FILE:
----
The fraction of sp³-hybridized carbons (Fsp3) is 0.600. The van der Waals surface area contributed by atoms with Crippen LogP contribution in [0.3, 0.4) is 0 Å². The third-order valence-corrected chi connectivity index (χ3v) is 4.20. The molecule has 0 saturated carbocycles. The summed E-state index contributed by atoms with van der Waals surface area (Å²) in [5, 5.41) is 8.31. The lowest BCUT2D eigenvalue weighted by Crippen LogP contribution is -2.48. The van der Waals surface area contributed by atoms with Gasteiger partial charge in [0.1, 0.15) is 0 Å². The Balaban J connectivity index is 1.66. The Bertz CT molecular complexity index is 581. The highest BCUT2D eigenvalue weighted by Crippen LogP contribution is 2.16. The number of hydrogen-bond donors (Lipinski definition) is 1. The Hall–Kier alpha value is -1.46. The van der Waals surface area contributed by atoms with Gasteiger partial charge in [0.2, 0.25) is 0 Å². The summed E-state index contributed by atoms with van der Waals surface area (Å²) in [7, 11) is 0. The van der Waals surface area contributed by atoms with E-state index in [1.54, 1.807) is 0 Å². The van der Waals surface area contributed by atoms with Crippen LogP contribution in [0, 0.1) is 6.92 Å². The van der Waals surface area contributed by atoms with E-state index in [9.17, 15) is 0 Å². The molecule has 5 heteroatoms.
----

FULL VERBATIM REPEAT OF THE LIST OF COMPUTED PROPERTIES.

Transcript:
The fraction of sp³-hybridized carbons (Fsp3) is 0.600. The van der Waals surface area contributed by atoms with Crippen LogP contribution in [0.3, 0.4) is 0 Å². The third-order valence-corrected chi connectivity index (χ3v) is 4.20. The molecule has 0 saturated carbocycles. The summed E-state index contributed by atoms with van der Waals surface area (Å²) in [5, 5.41) is 8.31. The lowest BCUT2D eigenvalue weighted by Crippen LogP contribution is -2.48. The van der Waals surface area contributed by atoms with Gasteiger partial charge in [0.1, 0.15) is 0 Å². The Balaban J connectivity index is 1.66. The Bertz CT molecular complexity index is 581. The highest BCUT2D eigenvalue weighted by Crippen LogP contribution is 2.16. The number of hydrogen-bond donors (Lipinski definition) is 1. The Hall–Kier alpha value is -1.46. The van der Waals surface area contributed by atoms with Gasteiger partial charge in [0.2, 0.25) is 0 Å². The summed E-state index contributed by atoms with van der Waals surface area (Å²) in [7, 11) is 0. The van der Waals surface area contributed by atoms with E-state index in [1.54, 1.807) is 0 Å². The van der Waals surface area contributed by atoms with Crippen LogP contribution in [0, 0.1) is 6.92 Å². The van der Waals surface area contributed by atoms with E-state index in [9.17, 15) is 0 Å². The molecule has 5 heteroatoms.